Today’s paper is by researchers from Jordan, Australia, and Italy. It’s entitled, The Difficulties in Emotional Regulation among a Cohort of Females with Lipedema, and it was published in the International Journal of Environmental Research and Public Health in October 2022.
This study aims to investigate the difficulties that patients with lipedema may have with emotional regulation and anxiety compared to healthy people who don’t have lipedema.
First, let’s define some terms.
Definition of Terms
Here is a definition of emotional regulation from a paper from the Cornell University research program.
Emotional regulation is “a person’s ability to effectively manage and respond to an emotional experience. People unconsciously use emotion regulation strategies to cope with difficult situations many times throughout each day.”
To further define emotional regulation for you, here are some examples of healthy versus unhealthy strategies for emotional regulation that the Cornell paper provides: It would be healthy to talk with friends, exercise, or write a journal, but it would be unhealthy to abuse drugs or alcohol, injure yourself, or become verbally or physically aggressive.
Why study this issue?
The authors wanted to study this because it is often noted in the literature that patients with lipedema face difficulties on multiple fronts and all of these issues could result in psychological disorders such as anxiety, depression, eating disorders, post-traumatic stress disorder, and panic disorders. Some of these difficulties include:
- Challenges getting diagnosed and getting access to proper treatment, delays that can last up to several decades in some cases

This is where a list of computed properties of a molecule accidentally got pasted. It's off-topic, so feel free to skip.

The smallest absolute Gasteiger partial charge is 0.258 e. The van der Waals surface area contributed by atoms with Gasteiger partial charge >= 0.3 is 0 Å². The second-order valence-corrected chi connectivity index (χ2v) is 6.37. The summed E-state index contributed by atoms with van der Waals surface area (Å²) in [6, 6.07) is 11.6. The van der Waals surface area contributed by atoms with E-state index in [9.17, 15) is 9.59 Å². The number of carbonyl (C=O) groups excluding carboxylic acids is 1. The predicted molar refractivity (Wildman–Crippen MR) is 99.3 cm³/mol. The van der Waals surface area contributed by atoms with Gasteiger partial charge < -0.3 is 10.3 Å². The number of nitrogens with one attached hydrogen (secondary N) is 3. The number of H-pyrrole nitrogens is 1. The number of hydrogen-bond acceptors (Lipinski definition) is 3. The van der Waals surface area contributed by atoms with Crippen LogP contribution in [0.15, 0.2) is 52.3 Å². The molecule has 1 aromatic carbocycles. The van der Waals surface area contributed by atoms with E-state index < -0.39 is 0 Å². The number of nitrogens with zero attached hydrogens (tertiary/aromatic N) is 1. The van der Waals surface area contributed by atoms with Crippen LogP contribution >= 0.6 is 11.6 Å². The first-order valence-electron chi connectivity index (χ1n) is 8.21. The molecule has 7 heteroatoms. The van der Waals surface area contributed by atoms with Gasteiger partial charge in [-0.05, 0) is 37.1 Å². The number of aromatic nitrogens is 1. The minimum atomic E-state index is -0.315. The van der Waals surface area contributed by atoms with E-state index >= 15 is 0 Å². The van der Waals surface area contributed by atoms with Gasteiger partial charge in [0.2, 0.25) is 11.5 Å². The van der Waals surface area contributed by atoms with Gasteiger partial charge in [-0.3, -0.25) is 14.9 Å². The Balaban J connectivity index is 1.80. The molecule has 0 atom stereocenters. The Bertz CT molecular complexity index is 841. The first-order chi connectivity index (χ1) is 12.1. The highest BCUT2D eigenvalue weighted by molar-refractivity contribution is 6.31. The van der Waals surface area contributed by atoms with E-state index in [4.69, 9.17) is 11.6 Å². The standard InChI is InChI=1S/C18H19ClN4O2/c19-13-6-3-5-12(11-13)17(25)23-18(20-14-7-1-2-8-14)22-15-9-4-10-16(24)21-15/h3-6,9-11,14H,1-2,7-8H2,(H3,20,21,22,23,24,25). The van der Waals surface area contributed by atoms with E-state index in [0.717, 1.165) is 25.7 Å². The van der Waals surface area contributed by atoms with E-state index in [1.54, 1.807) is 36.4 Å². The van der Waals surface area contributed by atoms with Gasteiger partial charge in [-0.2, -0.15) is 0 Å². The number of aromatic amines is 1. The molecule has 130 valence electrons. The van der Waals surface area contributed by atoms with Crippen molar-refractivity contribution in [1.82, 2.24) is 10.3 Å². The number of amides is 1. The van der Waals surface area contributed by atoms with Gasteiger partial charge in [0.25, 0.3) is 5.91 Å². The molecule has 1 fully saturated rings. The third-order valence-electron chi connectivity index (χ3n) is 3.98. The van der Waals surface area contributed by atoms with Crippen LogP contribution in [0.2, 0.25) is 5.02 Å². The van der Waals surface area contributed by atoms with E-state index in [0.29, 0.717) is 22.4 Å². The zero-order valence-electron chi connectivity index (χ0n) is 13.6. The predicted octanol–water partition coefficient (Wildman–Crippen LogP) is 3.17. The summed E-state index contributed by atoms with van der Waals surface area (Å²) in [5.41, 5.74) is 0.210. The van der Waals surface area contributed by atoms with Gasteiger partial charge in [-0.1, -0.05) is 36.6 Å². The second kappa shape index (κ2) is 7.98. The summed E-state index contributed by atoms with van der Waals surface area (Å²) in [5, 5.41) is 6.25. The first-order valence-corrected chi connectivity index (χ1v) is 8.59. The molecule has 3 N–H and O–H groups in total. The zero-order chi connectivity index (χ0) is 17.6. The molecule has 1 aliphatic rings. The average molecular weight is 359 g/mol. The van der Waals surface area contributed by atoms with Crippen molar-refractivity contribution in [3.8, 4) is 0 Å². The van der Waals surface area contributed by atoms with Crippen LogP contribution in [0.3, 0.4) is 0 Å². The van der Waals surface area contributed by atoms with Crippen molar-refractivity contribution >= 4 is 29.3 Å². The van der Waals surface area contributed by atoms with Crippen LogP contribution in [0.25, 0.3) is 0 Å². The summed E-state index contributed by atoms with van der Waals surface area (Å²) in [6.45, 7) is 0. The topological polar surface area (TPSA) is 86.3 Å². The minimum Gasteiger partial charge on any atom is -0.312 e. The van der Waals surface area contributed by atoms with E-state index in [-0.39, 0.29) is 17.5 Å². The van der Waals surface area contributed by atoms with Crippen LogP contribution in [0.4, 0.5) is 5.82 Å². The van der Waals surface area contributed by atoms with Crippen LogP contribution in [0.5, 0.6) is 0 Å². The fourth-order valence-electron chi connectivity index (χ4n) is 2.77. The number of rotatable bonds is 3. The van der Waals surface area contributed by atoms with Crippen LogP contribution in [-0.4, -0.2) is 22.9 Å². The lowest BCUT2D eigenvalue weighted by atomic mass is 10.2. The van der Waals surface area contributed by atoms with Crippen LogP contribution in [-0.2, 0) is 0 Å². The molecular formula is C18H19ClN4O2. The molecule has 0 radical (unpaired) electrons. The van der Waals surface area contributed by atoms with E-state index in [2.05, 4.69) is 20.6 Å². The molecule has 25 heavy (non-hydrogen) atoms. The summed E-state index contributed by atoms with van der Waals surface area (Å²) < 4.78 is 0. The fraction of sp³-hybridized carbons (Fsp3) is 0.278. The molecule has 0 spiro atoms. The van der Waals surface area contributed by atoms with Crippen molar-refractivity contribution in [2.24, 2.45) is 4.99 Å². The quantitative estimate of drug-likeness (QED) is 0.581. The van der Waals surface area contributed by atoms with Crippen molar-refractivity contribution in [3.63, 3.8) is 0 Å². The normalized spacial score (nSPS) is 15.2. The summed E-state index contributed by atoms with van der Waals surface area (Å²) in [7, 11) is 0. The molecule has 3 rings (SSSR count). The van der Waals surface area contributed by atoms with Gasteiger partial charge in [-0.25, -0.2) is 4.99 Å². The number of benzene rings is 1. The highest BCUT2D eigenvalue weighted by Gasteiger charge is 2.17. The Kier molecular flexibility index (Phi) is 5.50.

- Difficulties with seemingly unstoppable changes in their body that can lead to reduced mobility, impact their ability to work, and to care for themselves and their family
- Additional burden of severe pain symptoms
- Suffering from poor body image and lowered self-esteem as well as being stigmatized because of their weight
All of this can lead to social isolation and emotional difficulties. For these reasons, the authors felt that this issue was important to study.
Who were the participants?
This cross-sectional study assessed differences in emotional regulation and anxiety between two groups: 26 patients with lipedema and 26 women who were age-matched but did not have lipedema served as the control group.
The two groups were matched for age (40 years) and all participants were female. The lipedema group had a higher average BMI (30.5 vs 24.8 in the control group.) The average time that the lipedema group had symptoms of lipedema was approximately 8 ½ years. All participants had lipedema in their legs and 12 out of 26 also had lipedema in their arms.